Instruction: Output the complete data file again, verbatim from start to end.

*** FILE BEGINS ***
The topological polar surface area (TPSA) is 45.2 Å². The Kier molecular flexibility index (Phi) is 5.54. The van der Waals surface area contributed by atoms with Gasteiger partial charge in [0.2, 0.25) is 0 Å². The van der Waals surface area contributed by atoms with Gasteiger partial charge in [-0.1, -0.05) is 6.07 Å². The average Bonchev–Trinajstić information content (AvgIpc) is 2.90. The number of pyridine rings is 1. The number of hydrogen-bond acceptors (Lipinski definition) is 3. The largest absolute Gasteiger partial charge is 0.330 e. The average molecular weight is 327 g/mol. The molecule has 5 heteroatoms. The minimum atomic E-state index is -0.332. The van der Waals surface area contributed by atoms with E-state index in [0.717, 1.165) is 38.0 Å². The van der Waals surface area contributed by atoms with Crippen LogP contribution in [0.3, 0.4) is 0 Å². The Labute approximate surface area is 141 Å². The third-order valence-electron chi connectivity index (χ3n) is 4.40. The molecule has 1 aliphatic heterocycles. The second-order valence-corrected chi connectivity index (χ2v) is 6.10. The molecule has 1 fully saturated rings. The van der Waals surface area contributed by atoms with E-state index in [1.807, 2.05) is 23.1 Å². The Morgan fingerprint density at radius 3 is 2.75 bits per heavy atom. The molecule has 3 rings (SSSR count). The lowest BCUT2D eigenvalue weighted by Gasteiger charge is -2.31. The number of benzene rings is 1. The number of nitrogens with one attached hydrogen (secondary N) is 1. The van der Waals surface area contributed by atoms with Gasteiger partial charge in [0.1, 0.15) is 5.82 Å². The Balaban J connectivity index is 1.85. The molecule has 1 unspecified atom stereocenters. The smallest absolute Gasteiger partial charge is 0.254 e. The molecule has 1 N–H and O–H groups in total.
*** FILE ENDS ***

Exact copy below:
The topological polar surface area (TPSA) is 45.2 Å². The Kier molecular flexibility index (Phi) is 5.54. The van der Waals surface area contributed by atoms with Gasteiger partial charge in [0.2, 0.25) is 0 Å². The van der Waals surface area contributed by atoms with Gasteiger partial charge in [-0.1, -0.05) is 6.07 Å². The average Bonchev–Trinajstić information content (AvgIpc) is 2.90. The number of pyridine rings is 1. The number of hydrogen-bond acceptors (Lipinski definition) is 3. The largest absolute Gasteiger partial charge is 0.330 e. The average molecular weight is 327 g/mol. The molecule has 5 heteroatoms. The minimum atomic E-state index is -0.332. The van der Waals surface area contributed by atoms with E-state index in [0.717, 1.165) is 38.0 Å². The van der Waals surface area contributed by atoms with Crippen LogP contribution in [0.3, 0.4) is 0 Å². The Labute approximate surface area is 141 Å². The third-order valence-electron chi connectivity index (χ3n) is 4.40. The molecule has 1 aliphatic heterocycles. The second-order valence-corrected chi connectivity index (χ2v) is 6.10. The molecule has 1 fully saturated rings. The van der Waals surface area contributed by atoms with E-state index in [1.807, 2.05) is 23.1 Å². The Morgan fingerprint density at radius 3 is 2.75 bits per heavy atom. The molecule has 3 rings (SSSR count). The lowest BCUT2D eigenvalue weighted by Gasteiger charge is -2.31. The number of benzene rings is 1. The number of nitrogens with one attached hydrogen (secondary N) is 1. The van der Waals surface area contributed by atoms with Gasteiger partial charge in [0.1, 0.15) is 5.82 Å². The Balaban J connectivity index is 1.85. The molecule has 1 unspecified atom stereocenters. The smallest absolute Gasteiger partial charge is 0.254 e. The molecule has 1 N–H and O–H groups in total.